Childhood Disability Due to Mental Health, Neurodevelopment Up
(HealthDay News) — The prevalence of childhood disability increased from 2001–2011, according to a study published online August 18 in Pediatrics.
Amy J. Houtrow, MD, PhD, MPH, from the University of Pittsburgh, and colleagues examined recent trends in childhood disability in relation to health conditions and sociodemographic factors. A secondary data analysis was conducted of the National Health Interview Survey datasets for 2001–2002, 2004–2005, 2007–2008, and 2010–2011 for 198,888 individuals.
The researchers found that the prevalence of childhood disability increased steadily, with a 15.6% increase from 2001–2002 to 2010–2011. In 2010–2011, nearly six million children were considered disabled. The highest rates of disability were seen among children living in poverty, with 102.6 cases per 1,000 population in 2010–2011. During the study period, the largest increase in disability rates was seen among children living in households with incomes ≥400% above the federal poverty level (28.4% increase). There was an 11.8% decrease in the percentage of disability cases related to any physical health condition during the study period, and a 20.9% increase in cases related to any neurodevelopment or mental health condition.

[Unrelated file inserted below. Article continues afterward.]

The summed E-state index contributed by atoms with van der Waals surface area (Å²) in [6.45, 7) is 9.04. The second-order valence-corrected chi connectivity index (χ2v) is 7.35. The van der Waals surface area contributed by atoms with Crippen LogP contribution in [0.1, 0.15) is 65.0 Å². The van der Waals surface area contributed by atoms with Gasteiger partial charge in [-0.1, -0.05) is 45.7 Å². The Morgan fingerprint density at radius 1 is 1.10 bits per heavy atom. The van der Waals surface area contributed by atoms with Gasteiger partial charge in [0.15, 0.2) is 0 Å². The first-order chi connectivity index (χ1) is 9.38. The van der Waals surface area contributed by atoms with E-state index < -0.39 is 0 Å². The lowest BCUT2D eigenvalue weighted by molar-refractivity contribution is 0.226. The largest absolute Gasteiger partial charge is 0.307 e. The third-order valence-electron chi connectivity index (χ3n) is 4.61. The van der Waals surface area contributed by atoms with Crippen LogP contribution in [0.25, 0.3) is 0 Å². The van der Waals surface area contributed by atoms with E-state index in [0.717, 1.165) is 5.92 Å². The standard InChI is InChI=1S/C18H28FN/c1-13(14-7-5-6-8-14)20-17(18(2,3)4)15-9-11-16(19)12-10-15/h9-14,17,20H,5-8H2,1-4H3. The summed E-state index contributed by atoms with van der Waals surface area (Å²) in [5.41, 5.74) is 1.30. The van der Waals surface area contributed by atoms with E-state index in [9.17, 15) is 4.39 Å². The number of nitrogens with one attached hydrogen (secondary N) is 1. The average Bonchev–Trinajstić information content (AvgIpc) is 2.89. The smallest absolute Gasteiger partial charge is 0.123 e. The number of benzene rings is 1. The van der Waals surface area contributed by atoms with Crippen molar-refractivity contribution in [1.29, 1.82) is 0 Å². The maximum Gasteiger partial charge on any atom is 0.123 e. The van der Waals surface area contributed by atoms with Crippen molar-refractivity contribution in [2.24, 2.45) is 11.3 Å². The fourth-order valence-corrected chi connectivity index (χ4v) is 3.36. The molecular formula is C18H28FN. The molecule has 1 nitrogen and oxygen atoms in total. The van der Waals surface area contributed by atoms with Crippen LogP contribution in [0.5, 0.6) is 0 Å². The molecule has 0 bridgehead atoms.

"Documenting changes in the prevalence of childhood disability is an important step in developing better prevention and treatment strategies, refining how we study disability, and determining how to create and deliver services to best meet the needs of children," the authors write.